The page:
The DBAIT success story
DBAIT molecules are a new class of drugs derived from the basic research of the Institut Curie that have been discovered in 2002 by Marie Dutreix, as part of an innovative program of the Institut Curie, financed by public generosity.
"Seeking to understand the radiation resistance observed in nearly 20% of patients, we have developed small molecules that resemble roughly damaged DNA", says the researcher.
The DBAITs were born. Specifically, they act within the cells as "lures", making the cell believe that the number of damages it faces, following treatment with radiotherapy, is much higher than reality. When these fragments arrive in the tumor cell, all the repair mechanisms used by the cancer cell to repair the damage of its DNA will focus on these DNA fragments and it forgets to repair the DNA of the tumor. Thus "overwhelmed" by the amount of damage to repair, the tumor cell self-destructs.
"Then we had to improve the tools, multiply the observation angles, better understand the functioning of the DBAIT, validate their effectiveness on models. Before reaching a possible drug, it took almost 10 years! Not to mention the filing of 6 patents and the creation of the company DNA Therapeutics, which allowed to seek investors and launch into clinical trials", added Marie Dutreix.
An innovative strategy to counter the mechanisms of resistance of tumors
These DNA repair mechanisms are particularly activated when cancer cells are exposed to agents seeking to destroy them, such as chemotherapy and radiotherapy. One of the current limitations of these treatments is the development of resistances. These molecules are therefore particularly advantageous for the treatment of cancer, in particular in combination with chemotherapy or radiotherapy in order to increase the effect thereof. All these hypotheses have been verified in preclinical form on tumor lines and in animal models. These molecules were first developed for local, intra-tumor and peritumor administration.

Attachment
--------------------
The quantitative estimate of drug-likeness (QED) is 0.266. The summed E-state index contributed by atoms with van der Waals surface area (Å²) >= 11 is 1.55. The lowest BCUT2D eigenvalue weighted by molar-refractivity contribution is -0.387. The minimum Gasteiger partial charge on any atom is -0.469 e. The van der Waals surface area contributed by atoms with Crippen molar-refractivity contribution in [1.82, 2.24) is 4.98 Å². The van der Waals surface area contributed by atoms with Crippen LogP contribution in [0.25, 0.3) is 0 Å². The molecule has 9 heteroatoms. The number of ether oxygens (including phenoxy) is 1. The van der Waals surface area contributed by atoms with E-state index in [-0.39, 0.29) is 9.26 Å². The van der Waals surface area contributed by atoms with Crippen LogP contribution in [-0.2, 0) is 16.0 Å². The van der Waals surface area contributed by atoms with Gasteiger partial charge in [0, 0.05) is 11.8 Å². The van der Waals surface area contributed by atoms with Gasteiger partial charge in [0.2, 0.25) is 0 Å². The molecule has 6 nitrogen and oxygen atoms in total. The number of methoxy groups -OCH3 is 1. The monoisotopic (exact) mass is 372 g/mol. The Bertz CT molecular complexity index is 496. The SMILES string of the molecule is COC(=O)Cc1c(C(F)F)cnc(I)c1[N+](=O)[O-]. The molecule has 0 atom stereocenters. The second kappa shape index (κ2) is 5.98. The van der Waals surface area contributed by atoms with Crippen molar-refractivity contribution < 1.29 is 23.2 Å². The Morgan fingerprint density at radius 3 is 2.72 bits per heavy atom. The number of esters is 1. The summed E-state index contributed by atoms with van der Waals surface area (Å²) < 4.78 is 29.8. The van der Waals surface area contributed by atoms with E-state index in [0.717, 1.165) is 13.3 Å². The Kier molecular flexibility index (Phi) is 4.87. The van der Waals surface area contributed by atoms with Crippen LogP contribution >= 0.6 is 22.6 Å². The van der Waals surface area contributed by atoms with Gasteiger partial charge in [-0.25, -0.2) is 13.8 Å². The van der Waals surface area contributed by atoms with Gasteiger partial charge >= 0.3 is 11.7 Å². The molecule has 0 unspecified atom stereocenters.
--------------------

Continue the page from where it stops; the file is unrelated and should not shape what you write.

DBAITs were first evaluated in patients in a French Phase I multicenter therapeutic trial (DRIIM trial), coordinated by Dr. Christophe Le Tourneau, responsible for early clinical trials and precision medicine, Institut Curie. Because of their intra-tumoral injection and the rational use of chemotherapy or radiotherapy, it has been decided to evaluate them in patients with cutaneous metastases of melanomas treated with radiotherapy. However, this treatment is not very effective, with a complete response rate of only 9%. In the DRIIM trial, 23 patients with cutaneous melanoma metastases were treated with radiotherapy and injections of DBAIT molecules.
This trial confirmed that injection of the DBAIT molecules did not produce major adverse events. In terms of efficacy, the complete response rate (disappearance of tumor nodules) was 4 times higher (37%) than previously reported in the literature (9%), which is very encouraging. Finally, this trial showed that part of the DBAIT molecules passed into the bloodstream and that the efficiency was correlated with the intensity of this passage. Onxeo now plans to continue developing systemically, as monotherapy or in combination with other treatments.